Dark & Harsh (But Hopeful)

April 20, 2017 11:30 AM

Miss Kel sings during a March 24 show at the Oalkand Opera House, during which her band had been scheduled to open for Modern English. Despite Modern English’s cancellation, Esses performed to hundreds of ticketgoers who chose to stay rather than take a refund.

By Shane Frink
Tower Staff Writer

Esses is gaining fans and making a name for itself in the local Oakland music scene. (The band’s moniker is pronounced the same way that the letter S is pronounced in its plural form.)

Their first record came out in November 2016 and is called “No Light in This Fire.”

Oakland record store Econojams put the album into their Best Records of the Year bin. Another Oakland record store,1-2-3-4 Go, reports that the record is played daily by the employees.

The nine songs on this Esses release have a unique sound. The mood of the music is often harsh and dark but hopeful. Bright keyboard melodies clash against distorted guitar chords and feedback while beautiful singing rides atop.

The drum rolls are deep low in tone but always accent the chops of the songs with precision.

The two guitarists are Dawn Hillis and Michael Mersereau. The bass player is Sohon Clem, and Miss Kel plays keyboards and sings, and her husband Kevin Brown plays drums.

“[Miss Kel’s] singing is frantic and impassioned with a razor sharp voice that cuts to the bone”

–Davey Jones

Hillis told me their sound is influenced by Bauhaus, Sonic Youth,and  Swans, and that everyone in the band listens to lots of  bands from the 80’s.
Their most recent gig took place on March 24 at the Oakland Opera House, where the audience of the gig was made up ofyoung death rockers and older new wavers.

Esses certainly has elements of both, two contrasting genres that can fit together quite well if done correctly.
This Oakland band does just that.

Night at the Opera
Esses was excited and nervous about opening for Modern English at the March 24 Oakland Opera House show.

But Modern English cancelled that day because their guitar player broke his ribs and had to be operated on.

Ticket holders could get their money refunded, but 500 people still went inside the show to see the opening bands play. Esses was the second band onstage and the audience welcomed them with loud cheering.

“The performance of Esses made up for my disappointment [at] the last minute cancellation of Modern English,” said Davey Jones, the DJ/promoter of Oakland’s monthly 80’s dance club Hanging Garden. “Esses’s musicianship is solid, and singer Kelly Brown’s charisma puts them over the top!”

Jones called Esses one of the best Bay Area acts to see live.

Esses drummer Kevin Brown keeps the beat going strong throughout the crowd-pleasing set.

“[Miss Kel’s] singing is frantic and impassioned with a razor sharp voice that cuts to the bone,” he said. “Esses’ set was amazing!”

The show brought out a diverse mix of people of all ages. There were a few families that brought their kids to the Opera House. The delighted children danced around with the adults.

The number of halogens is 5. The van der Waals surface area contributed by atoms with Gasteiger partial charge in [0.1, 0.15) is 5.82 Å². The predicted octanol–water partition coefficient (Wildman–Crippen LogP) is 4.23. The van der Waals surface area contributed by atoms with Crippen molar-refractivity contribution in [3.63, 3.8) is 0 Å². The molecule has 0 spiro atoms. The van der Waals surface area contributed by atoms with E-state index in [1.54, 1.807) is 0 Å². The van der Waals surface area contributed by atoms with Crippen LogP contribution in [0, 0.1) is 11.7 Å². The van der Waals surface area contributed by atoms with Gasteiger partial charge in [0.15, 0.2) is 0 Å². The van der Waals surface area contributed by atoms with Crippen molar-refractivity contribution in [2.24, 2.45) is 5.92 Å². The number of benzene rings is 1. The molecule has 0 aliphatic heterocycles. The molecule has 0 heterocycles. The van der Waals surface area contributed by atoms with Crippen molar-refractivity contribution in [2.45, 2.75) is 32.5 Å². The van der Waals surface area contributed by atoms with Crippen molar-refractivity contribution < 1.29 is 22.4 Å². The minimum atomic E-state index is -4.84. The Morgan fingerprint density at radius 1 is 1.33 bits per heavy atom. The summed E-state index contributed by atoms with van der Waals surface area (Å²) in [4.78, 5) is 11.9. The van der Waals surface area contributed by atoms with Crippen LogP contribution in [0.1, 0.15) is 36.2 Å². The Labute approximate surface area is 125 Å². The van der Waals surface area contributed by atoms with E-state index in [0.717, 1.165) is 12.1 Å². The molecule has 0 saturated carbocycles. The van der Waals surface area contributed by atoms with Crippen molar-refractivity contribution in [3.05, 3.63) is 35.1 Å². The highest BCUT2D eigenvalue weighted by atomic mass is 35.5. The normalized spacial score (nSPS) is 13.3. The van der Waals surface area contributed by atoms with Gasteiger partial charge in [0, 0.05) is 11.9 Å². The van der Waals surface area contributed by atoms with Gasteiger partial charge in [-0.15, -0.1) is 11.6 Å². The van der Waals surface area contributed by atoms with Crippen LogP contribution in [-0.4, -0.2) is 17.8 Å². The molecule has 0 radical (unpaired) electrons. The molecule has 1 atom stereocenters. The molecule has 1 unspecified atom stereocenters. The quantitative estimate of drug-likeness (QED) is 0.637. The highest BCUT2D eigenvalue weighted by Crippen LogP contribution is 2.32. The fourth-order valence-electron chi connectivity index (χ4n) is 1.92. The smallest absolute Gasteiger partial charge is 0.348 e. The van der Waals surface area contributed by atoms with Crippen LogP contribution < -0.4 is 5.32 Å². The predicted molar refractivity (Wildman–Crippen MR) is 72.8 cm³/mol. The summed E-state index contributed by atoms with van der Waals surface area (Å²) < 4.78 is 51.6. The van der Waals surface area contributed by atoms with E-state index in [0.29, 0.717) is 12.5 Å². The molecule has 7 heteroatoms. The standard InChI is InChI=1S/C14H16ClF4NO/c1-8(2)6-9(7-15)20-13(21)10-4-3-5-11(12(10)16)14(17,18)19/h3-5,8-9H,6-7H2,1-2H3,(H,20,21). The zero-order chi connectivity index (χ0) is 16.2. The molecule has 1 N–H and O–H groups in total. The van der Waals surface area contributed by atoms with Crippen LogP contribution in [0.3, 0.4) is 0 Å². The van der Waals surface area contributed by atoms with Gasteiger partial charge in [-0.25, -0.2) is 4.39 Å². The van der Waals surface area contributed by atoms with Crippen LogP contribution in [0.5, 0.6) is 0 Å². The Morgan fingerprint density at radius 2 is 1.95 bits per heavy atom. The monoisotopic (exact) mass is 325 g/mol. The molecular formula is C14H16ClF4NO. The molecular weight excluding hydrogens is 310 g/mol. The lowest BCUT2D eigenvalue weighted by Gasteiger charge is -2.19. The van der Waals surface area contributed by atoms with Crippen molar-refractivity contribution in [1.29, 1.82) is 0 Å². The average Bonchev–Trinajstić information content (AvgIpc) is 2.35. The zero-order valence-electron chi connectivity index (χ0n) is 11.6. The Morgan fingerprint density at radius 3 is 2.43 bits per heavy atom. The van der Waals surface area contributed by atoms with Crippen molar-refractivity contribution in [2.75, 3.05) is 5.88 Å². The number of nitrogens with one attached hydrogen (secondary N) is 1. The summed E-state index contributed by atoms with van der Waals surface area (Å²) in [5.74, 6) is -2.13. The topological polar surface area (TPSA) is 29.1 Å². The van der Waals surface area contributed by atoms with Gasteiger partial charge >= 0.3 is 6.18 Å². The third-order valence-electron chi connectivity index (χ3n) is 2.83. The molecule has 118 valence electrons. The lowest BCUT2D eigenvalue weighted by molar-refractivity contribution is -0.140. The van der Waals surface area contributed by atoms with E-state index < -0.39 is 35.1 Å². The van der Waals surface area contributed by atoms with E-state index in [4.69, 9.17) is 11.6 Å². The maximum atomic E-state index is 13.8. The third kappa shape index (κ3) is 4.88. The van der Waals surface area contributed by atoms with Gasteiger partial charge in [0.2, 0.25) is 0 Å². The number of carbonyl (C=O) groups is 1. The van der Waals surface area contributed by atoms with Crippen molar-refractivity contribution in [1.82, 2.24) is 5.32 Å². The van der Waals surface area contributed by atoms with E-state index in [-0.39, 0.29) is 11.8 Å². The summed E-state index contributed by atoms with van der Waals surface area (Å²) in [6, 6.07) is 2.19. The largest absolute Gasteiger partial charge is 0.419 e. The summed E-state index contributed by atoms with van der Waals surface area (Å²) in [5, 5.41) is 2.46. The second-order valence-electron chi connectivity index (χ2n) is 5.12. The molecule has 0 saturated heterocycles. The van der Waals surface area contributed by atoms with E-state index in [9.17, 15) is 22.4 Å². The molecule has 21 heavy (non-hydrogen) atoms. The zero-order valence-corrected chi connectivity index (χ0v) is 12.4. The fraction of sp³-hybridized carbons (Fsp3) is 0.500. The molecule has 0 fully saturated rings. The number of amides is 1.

During Esses’s set, the front of the stage was taken up by many of the goth and punk looking people. But the colors of the swirling dancing audience were not all black; there was tie-dye and lots of pink. It was an analogue to the music Esses made from the stage.

Past and Present
The members of Esses had all moved to Oakland by 2006, but had come from a flourishing music scene with its base in San Francisco.

Dawn Hillis’s band at the time was called Holy Kiss. Miss Kel and Kevin Brown were in a band called Black Ice. Both bands put out records and had a loyal fan base that kept their audiences hungry for more.

The bands were part of a new resurgence of independent goth/death rock bands based out of the Bay Area. The Phantom Limbs and Vanishing, two other popular bands in the genre, along with Black Ice and Holy Kiss, all were an integral part of that independent scene.

But timing, San Francisco’s status as a transient city, skyrocketing rent prices, and gentrification all led to the death of that scene.

Bands broke up and just about everyone moved. Many moved to Oakland or other areas of the East Bay.

Esses’s death rock roots come through in their music, yet their sound has a unique quality that makes it sound original and new.

Miss Kel, Brown and Hillis all came to Oakland. They started playing music together and decided to start a new band because they believed in the material they were creating when they would “jam.”

Esses’s guitarists, Mersereau and Clem, became friends during their time as part of the San Francisco music scene, and when asked to join up they readily agreed. When the record label Atakra heard that musicians from Black Ice and Holy Kiss had started a new band, they contacted them and said they would put a record out as soon as the band had enough songs.

Esses recorded their debut album, No Light in This Fire, soon after.

Future Sounds
Esses says they hope to record some songs by the end of 2017, but probably not an entire album.

However, the four new songs at the Opera House show already sounded polished.

The thirty minute set had the audience screaming for more when the band went off stage.

This is an Oakland band that’s off to a very good start. Their past experience shows. They express a wide range of styles in the nine songs on “No Light in This Fire,” as with their live performance.

Esses’s death rock roots come through in their music, yet their sound has a unique quality that makes it sound original and new.

Check it out for yourself.

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